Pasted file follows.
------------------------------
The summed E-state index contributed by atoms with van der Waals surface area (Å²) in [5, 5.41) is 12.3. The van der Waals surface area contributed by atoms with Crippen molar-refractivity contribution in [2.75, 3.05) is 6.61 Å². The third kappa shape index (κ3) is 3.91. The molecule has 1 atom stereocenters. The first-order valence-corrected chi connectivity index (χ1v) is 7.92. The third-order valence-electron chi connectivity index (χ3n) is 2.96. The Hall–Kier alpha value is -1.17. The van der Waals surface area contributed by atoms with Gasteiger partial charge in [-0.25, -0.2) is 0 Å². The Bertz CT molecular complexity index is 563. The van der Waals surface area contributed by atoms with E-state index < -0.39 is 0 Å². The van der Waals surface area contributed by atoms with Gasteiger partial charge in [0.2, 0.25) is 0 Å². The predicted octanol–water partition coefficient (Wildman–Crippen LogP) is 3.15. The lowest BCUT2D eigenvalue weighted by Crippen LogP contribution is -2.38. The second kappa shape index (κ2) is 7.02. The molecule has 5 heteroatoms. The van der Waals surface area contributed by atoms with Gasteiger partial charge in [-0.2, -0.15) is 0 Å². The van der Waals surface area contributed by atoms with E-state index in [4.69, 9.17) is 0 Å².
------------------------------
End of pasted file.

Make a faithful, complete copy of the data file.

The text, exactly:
The summed E-state index contributed by atoms with van der Waals surface area (Å²) in [5, 5.41) is 12.3. The van der Waals surface area contributed by atoms with Crippen molar-refractivity contribution in [2.75, 3.05) is 6.61 Å². The third kappa shape index (κ3) is 3.91. The molecule has 1 atom stereocenters. The first-order valence-corrected chi connectivity index (χ1v) is 7.92. The third-order valence-electron chi connectivity index (χ3n) is 2.96. The Hall–Kier alpha value is -1.17. The van der Waals surface area contributed by atoms with Gasteiger partial charge in [-0.25, -0.2) is 0 Å². The Bertz CT molecular complexity index is 563. The van der Waals surface area contributed by atoms with E-state index < -0.39 is 0 Å². The van der Waals surface area contributed by atoms with Gasteiger partial charge in [0.2, 0.25) is 0 Å². The predicted octanol–water partition coefficient (Wildman–Crippen LogP) is 3.15. The lowest BCUT2D eigenvalue weighted by Crippen LogP contribution is -2.38. The second kappa shape index (κ2) is 7.02. The molecule has 5 heteroatoms. The van der Waals surface area contributed by atoms with Gasteiger partial charge in [-0.2, -0.15) is 0 Å². The van der Waals surface area contributed by atoms with E-state index in [4.69, 9.17) is 0 Å².